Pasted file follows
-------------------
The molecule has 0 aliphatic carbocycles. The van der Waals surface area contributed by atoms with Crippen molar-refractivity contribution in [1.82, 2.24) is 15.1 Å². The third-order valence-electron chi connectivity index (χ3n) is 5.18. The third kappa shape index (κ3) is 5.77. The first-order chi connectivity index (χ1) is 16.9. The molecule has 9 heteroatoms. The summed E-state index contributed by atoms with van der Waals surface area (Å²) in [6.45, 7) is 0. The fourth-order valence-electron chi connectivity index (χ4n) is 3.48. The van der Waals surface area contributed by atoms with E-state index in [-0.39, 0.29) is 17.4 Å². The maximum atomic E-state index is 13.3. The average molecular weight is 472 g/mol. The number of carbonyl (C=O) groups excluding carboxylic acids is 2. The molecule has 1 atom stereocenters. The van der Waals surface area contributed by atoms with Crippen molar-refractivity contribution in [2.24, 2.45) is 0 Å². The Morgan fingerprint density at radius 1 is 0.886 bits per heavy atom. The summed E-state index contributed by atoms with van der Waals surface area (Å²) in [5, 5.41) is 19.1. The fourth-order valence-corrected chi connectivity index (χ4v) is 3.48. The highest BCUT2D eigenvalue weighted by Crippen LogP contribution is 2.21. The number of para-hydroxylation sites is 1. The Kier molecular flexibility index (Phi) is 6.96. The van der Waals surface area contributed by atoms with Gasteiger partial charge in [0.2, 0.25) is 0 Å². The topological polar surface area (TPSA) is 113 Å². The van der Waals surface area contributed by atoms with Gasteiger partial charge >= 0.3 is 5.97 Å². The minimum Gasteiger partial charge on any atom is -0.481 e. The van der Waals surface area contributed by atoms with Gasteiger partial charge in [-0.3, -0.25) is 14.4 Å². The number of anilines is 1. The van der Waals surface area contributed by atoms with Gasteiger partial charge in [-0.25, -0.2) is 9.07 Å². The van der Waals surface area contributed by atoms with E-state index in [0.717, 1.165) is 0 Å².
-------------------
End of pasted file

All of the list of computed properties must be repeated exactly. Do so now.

The molecule has 0 aliphatic carbocycles. The van der Waals surface area contributed by atoms with Crippen molar-refractivity contribution in [1.82, 2.24) is 15.1 Å². The third-order valence-electron chi connectivity index (χ3n) is 5.18. The third kappa shape index (κ3) is 5.77. The first-order chi connectivity index (χ1) is 16.9. The molecule has 9 heteroatoms. The summed E-state index contributed by atoms with van der Waals surface area (Å²) in [6.45, 7) is 0. The fourth-order valence-electron chi connectivity index (χ4n) is 3.48. The van der Waals surface area contributed by atoms with E-state index in [-0.39, 0.29) is 17.4 Å². The maximum atomic E-state index is 13.3. The average molecular weight is 472 g/mol. The number of carbonyl (C=O) groups excluding carboxylic acids is 2. The molecule has 1 atom stereocenters. The van der Waals surface area contributed by atoms with Crippen molar-refractivity contribution in [2.24, 2.45) is 0 Å². The Morgan fingerprint density at radius 1 is 0.886 bits per heavy atom. The summed E-state index contributed by atoms with van der Waals surface area (Å²) in [5, 5.41) is 19.1. The fourth-order valence-corrected chi connectivity index (χ4v) is 3.48. The highest BCUT2D eigenvalue weighted by Crippen LogP contribution is 2.21. The number of para-hydroxylation sites is 1. The Kier molecular flexibility index (Phi) is 6.96. The van der Waals surface area contributed by atoms with Gasteiger partial charge in [0.2, 0.25) is 0 Å². The topological polar surface area (TPSA) is 113 Å². The van der Waals surface area contributed by atoms with Gasteiger partial charge >= 0.3 is 5.97 Å². The minimum Gasteiger partial charge on any atom is -0.481 e. The van der Waals surface area contributed by atoms with Gasteiger partial charge in [-0.3, -0.25) is 14.4 Å². The number of anilines is 1. The van der Waals surface area contributed by atoms with Gasteiger partial charge in [-0.25, -0.2) is 9.07 Å². The van der Waals surface area contributed by atoms with E-state index in [0.717, 1.165) is 0 Å².